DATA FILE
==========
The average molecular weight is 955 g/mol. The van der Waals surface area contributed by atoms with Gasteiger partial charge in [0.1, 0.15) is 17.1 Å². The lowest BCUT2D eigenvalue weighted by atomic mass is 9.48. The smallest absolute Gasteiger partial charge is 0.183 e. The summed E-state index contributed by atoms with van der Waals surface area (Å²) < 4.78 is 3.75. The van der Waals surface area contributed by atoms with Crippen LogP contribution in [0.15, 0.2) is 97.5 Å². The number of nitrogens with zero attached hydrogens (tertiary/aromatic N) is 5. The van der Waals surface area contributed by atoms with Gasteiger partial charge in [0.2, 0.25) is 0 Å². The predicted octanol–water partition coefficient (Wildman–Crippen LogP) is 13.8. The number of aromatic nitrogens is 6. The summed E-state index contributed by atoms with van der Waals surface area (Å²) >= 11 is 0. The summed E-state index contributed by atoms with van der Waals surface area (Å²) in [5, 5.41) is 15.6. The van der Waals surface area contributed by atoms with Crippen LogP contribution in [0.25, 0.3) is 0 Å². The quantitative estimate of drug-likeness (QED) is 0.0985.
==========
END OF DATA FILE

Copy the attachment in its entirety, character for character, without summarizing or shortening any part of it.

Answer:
The average molecular weight is 955 g/mol. The van der Waals surface area contributed by atoms with Gasteiger partial charge in [0.1, 0.15) is 17.1 Å². The lowest BCUT2D eigenvalue weighted by atomic mass is 9.48. The smallest absolute Gasteiger partial charge is 0.183 e. The summed E-state index contributed by atoms with van der Waals surface area (Å²) < 4.78 is 3.75. The van der Waals surface area contributed by atoms with Crippen LogP contribution in [0.15, 0.2) is 97.5 Å². The number of nitrogens with zero attached hydrogens (tertiary/aromatic N) is 5. The van der Waals surface area contributed by atoms with Gasteiger partial charge in [0.2, 0.25) is 0 Å². The predicted octanol–water partition coefficient (Wildman–Crippen LogP) is 13.8. The number of aromatic nitrogens is 6. The summed E-state index contributed by atoms with van der Waals surface area (Å²) >= 11 is 0. The summed E-state index contributed by atoms with van der Waals surface area (Å²) in [5, 5.41) is 15.6. The van der Waals surface area contributed by atoms with Crippen LogP contribution in [0.25, 0.3) is 0 Å². The quantitative estimate of drug-likeness (QED) is 0.0985.